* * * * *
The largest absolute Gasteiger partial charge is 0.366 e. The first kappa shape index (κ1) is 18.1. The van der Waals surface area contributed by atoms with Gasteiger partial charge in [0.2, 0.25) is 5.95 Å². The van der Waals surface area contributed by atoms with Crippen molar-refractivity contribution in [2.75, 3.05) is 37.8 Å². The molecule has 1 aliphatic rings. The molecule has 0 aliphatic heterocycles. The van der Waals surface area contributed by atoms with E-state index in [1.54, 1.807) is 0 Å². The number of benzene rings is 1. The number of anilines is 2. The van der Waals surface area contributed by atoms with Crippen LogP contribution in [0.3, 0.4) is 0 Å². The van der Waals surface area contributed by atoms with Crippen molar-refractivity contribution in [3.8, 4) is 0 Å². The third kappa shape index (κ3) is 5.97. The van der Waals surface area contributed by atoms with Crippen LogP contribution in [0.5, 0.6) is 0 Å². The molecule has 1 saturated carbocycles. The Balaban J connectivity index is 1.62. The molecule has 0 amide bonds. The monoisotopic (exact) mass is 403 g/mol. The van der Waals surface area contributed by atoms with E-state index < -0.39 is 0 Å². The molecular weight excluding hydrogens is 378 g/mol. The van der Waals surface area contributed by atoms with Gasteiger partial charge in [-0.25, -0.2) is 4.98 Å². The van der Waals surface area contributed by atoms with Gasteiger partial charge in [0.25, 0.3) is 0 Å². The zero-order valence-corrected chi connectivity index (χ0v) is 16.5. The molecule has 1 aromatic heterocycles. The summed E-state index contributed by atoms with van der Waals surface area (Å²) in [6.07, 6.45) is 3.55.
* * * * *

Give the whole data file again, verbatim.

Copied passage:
The largest absolute Gasteiger partial charge is 0.366 e. The first kappa shape index (κ1) is 18.1. The van der Waals surface area contributed by atoms with Gasteiger partial charge in [0.2, 0.25) is 5.95 Å². The van der Waals surface area contributed by atoms with Crippen molar-refractivity contribution in [2.75, 3.05) is 37.8 Å². The molecule has 1 aliphatic rings. The molecule has 0 aliphatic heterocycles. The van der Waals surface area contributed by atoms with E-state index in [1.54, 1.807) is 0 Å². The number of benzene rings is 1. The number of anilines is 2. The van der Waals surface area contributed by atoms with Crippen LogP contribution in [0.3, 0.4) is 0 Å². The van der Waals surface area contributed by atoms with Crippen molar-refractivity contribution in [3.8, 4) is 0 Å². The third kappa shape index (κ3) is 5.97. The van der Waals surface area contributed by atoms with Crippen LogP contribution in [0.5, 0.6) is 0 Å². The molecule has 1 saturated carbocycles. The Balaban J connectivity index is 1.62. The molecule has 0 amide bonds. The monoisotopic (exact) mass is 403 g/mol. The van der Waals surface area contributed by atoms with E-state index < -0.39 is 0 Å². The molecular weight excluding hydrogens is 378 g/mol. The van der Waals surface area contributed by atoms with Gasteiger partial charge in [-0.25, -0.2) is 4.98 Å². The van der Waals surface area contributed by atoms with Gasteiger partial charge in [0.25, 0.3) is 0 Å². The zero-order valence-corrected chi connectivity index (χ0v) is 16.5. The molecule has 1 aromatic heterocycles. The summed E-state index contributed by atoms with van der Waals surface area (Å²) in [6.07, 6.45) is 3.55.